In a complex community, species continuously adapt to each other. On rare occasions, the adaptation of one species can lead to the extinction of others, and even its own. "Adaptive Dynamics" is the standard framework to describe evolutionary changes to community interactions, and in particular, to predict adaptation driven extinction. Unfortunately, most of the literature in this field is dominated by computer simulations which must make a large number of arbitrary assumptions about a large number of parameters governing interspecies interactions (e.g. random matrices). In this talk, I will present general analytical solutions to Adaptive Dynamics equations and present formulas that govern how equilibrium abundances shift over evolutionary time scales. Our formulas can predict which species will go extinct next and when this will happen. I will then show how to use these results to develop guiding principles to synthetically edit complex ecological communities as to steer them towards a desirable target state.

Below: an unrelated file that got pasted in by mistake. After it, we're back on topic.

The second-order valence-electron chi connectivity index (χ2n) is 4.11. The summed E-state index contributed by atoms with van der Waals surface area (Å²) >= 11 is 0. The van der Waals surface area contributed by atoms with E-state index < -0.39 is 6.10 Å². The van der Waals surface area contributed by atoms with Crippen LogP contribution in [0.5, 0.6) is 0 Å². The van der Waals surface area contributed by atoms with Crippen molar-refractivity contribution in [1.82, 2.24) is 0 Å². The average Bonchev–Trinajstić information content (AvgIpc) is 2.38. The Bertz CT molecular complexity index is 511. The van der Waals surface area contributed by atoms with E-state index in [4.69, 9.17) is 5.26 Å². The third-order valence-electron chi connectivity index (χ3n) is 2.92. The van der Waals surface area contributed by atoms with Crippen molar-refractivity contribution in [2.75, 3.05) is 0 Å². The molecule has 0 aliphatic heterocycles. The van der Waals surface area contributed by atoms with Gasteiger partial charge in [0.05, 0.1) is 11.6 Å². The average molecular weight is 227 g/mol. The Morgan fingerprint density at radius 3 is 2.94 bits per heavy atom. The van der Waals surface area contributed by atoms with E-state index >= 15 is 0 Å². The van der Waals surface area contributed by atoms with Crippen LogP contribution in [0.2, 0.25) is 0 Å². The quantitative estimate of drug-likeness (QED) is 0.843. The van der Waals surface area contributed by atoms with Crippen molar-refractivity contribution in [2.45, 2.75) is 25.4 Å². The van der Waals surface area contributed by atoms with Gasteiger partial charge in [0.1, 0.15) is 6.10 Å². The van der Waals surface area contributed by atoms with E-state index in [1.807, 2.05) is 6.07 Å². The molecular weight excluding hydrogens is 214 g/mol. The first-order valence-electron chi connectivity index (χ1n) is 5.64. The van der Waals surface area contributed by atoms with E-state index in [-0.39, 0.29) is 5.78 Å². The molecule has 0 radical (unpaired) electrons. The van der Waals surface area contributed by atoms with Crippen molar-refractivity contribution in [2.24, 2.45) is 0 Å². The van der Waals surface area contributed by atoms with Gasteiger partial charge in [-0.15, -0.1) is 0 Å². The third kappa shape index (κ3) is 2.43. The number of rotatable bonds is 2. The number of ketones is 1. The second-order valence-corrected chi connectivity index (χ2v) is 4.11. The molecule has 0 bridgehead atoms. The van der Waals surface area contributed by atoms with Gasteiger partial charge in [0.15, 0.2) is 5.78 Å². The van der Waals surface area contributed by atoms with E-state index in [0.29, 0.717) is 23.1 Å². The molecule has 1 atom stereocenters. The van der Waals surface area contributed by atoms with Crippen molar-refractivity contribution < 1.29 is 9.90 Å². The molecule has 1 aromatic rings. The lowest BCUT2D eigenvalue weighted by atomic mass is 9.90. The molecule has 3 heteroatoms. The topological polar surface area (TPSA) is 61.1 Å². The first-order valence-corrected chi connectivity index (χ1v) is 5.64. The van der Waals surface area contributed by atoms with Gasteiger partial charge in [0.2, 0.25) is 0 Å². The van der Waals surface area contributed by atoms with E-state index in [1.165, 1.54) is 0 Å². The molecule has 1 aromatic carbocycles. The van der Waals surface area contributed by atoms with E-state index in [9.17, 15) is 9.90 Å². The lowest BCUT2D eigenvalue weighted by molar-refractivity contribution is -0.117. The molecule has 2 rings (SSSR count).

This is a joint seminar between Applied Math and Biological Physics.